North Redwoods Book Arts Guild

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Saturday, March 23, 2024


Our April workshop will be a follow-up to the March French Link stitch workshop taught by Lara Cox. For those of us who attended, we ended up with a 5 1/2" x 4 1/4" text block sewn with the French Link stitch. Now we're ready to turn that into a Girdle Book. Lara describes Girdle Books as "small portable books worn by medieval European monks, clergymen and aristocratic nobles as a popular accessory to medieval costume. They consisted of a book whose leather binding continued loose below the cover of the book in a long, tapered tail. The tail ended in a large knot which could be tucked into one's girdle or belt. The knot was usually strips of leather woven together for durability. The book hung upside down and backwards so that when swung upwards it was ready for reading. The books were most often religious in nature: a cleric's daily Office, or for lay persons (especially women), a Book of Hours."

Tools Needed:

  • Pencil, Ruler, Bone folder, Scissors
  • PVA Glue (or favorite paste) and brush for gluing.
  • Scrap paper for use in gluing. Old magazines work great.
  • Sewing needle and thread for finishing off the belt knot at the top of your fabric binding.

Please Prepare Ahead of Class:

  • Book Block: The book block you made in the March workshop or one of the same size: 5 1/2" tall x 4 1/4" wide x 5/8" thick.
  • Decorative End Papers: 2 pieces that measure 5 1/2" tall x 8 1/2" wide. These will be the End Papers at the front and back of your book. Mi Teintes or a similar weight of paper will work.
  • Bottom Paper/Fabric: This piece finishes the bottom of your book where the cover fabric extends. It can be a piece of your cover fabric or a color that matches your cover. (This piece needs to be 9" wide x 1 1/2" tall.)
  • Book Boards: 2 pieces precut book board measuring 5 3/4" tall x 4 5/8" wide for front and back covers. AND 1 piece of book board for the spine measuring 5 3/4" tall x 1/2" wide. **Note: Cereal boxes and such while not as heavy duty as book board are usable in place of book board for many bindings.
  • Cording and/or Ribbons for the closure and knot: 3 to 4 feet.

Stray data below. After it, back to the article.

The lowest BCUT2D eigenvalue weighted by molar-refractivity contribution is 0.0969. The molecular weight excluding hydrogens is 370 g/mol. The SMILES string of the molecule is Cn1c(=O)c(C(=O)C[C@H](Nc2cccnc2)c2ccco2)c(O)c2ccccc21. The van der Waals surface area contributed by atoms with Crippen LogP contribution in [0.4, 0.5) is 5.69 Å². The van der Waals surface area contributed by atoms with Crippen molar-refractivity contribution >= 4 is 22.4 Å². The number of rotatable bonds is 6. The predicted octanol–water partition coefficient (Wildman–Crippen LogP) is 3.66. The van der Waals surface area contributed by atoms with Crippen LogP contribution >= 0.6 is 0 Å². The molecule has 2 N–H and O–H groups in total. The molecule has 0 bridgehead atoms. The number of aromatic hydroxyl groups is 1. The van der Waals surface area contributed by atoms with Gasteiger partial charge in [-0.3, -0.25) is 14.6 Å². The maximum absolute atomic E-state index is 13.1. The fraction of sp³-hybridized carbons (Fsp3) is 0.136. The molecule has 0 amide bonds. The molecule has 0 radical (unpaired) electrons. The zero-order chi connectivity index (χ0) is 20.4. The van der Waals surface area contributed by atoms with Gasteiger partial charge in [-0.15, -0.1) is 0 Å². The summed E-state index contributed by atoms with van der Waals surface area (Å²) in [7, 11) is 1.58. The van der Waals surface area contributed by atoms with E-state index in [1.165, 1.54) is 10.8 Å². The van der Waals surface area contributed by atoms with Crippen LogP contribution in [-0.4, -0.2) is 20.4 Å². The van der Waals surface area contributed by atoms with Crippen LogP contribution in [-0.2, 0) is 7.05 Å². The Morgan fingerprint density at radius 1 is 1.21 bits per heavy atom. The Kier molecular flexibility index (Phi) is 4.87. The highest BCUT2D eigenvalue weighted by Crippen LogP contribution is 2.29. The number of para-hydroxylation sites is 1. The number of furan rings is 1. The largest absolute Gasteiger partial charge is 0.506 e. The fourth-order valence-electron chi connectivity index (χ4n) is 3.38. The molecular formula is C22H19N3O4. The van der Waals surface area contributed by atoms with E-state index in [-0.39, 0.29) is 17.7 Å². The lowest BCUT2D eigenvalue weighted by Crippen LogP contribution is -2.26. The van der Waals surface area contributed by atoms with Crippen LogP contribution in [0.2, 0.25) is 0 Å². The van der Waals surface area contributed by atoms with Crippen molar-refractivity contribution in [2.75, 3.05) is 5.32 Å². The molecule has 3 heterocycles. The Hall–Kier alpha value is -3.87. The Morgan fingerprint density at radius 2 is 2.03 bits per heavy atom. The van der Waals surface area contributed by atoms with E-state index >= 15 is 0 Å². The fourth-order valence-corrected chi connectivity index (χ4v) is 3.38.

• Pre-cut Cover Fabric: 24" tall x 10 1/2" wide. Suggested fabrics: Mid-weight wovens: cotton, linen or silk. Fake leather such as ultra suede or real leather as long as it's soft enough to fold easily. NO stretchy or sheer fabrics.
  • Cover Decoration: If you wish to pre-decorate the front of your cover, note that you will be working on the upper right corner of your fabric. The area in which you may decorate is 5" tall x 3 1/2" wide. Leave a border of 3/4" on the top and 1" on the right side free of decoration as these areas will be folded under.

When:    Saturday April 13 at 10 a.m. PDT
Where:   On your computer, tablet, or smartphone via Zoom
RSVP:    Dolores Guffey by April 8 to receive the password
Workshop questions: Lara Cox
Zoom questions: Bobbie Hayes
Contact information is in the newsletter

Tuesday, March 12, 2024


 At our March workshop Lara Cox guided us through making a French Link stitched book block that will be used in her April workshop where we will make a Medieval Girdle book. The French Link stitch is a very pretty stitch that is best shown off on an exposed binding book, but alas, it will not be seen in the Girdle book. Its other great feature is that it allows a book to open flat for ease of writing and that is why it works well in this book. Our thanks go to Lara for teaching us this stitch, and ultimately, the Medieval Girdle book in April. Below, are photos of one example of a Girdle book and some of the book blocks that were made at our workshop.

A Medieval Girdle book found on Pinterest.
The book generally hangs down from one's belt.

Two book blocks by Emmy Nelson.

Michele Kamprath

Sherrill Story

Stephanie Weigel

Notes from the Art Lab

by Bonnie Halfpenny

Many of you are probably familiar with Helen Hiebert's podcasts with paper makers. If not, head to Helen's amazing website at for a world of paper making information just waiting to be found.

For example, recent podcast #108 is a lengthy interview with Peter Thomas about his very down-to-earth start as a papermaker at Renaissance Fairs in the '70's.  This led him to make small blank books to sell, along with his wife Donna, who did the casings and illustrations.

Peter was committed to making the very best paper and books possible.  Along the way, he talked to everyone he could about how to improve.  In his podcast, he gives a really detailed description of the process of dipping the screen to lift the pulp properly.  He emphasizes the fluid motion and the proper stance of the professional papermaker.  If you have ever had back pain from pulling pulp, Peter now has a free YouTube video on how to avoid this at  Many of us have watched glassblowers- I wonder how many of us appreciate the skill of the professional papermaker!

All of that great craftsmanship leads to beautiful books, so head over to (or just search their names), for close-up shots of dozens of Peter and Donna's wonderful books, in categories from Miniatures, to Unique, to Fine Press, to Ukuleles.

Their inspiring book, More Making Books by Hand, first published in 2004, is still available.  Also see their website for other published works. 

Side note: NORBAG members from Humboldt County have been fortunate to have welcomed Peter and Donna for workshops and informal get-togethers when they have passed through the area. Below is a photograph of them taken at one of those visits at the Arcata Marsh.

Peter and Donna Thomas and their gypsy wagon bookmobile.

The wagon parked in Dolores' meadow during a 2019 visit.